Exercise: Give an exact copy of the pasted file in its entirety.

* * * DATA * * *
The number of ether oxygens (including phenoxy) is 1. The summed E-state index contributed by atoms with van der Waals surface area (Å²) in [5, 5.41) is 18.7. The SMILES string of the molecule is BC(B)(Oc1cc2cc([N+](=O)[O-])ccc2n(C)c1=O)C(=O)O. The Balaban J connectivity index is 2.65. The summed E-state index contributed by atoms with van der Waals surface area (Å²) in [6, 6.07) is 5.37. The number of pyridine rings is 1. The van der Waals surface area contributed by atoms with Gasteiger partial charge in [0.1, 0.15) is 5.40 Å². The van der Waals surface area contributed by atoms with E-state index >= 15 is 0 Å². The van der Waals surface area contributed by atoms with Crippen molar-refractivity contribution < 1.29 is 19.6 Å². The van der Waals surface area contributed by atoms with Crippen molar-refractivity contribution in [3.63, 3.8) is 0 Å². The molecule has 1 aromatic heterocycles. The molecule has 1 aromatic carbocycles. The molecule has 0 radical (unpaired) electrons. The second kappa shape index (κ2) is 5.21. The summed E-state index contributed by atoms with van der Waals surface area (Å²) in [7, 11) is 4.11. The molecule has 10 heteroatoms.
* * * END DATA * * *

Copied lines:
The number of ether oxygens (including phenoxy) is 1. The summed E-state index contributed by atoms with van der Waals surface area (Å²) in [5, 5.41) is 18.7. The SMILES string of the molecule is BC(B)(Oc1cc2cc([N+](=O)[O-])ccc2n(C)c1=O)C(=O)O. The Balaban J connectivity index is 2.65. The summed E-state index contributed by atoms with van der Waals surface area (Å²) in [6, 6.07) is 5.37. The number of pyridine rings is 1. The van der Waals surface area contributed by atoms with Gasteiger partial charge in [0.1, 0.15) is 5.40 Å². The van der Waals surface area contributed by atoms with E-state index >= 15 is 0 Å². The van der Waals surface area contributed by atoms with Crippen molar-refractivity contribution < 1.29 is 19.6 Å². The van der Waals surface area contributed by atoms with Crippen molar-refractivity contribution in [3.63, 3.8) is 0 Å². The molecule has 1 aromatic heterocycles. The molecule has 1 aromatic carbocycles. The molecule has 0 radical (unpaired) electrons. The second kappa shape index (κ2) is 5.21. The summed E-state index contributed by atoms with van der Waals surface area (Å²) in [7, 11) is 4.11. The molecule has 10 heteroatoms.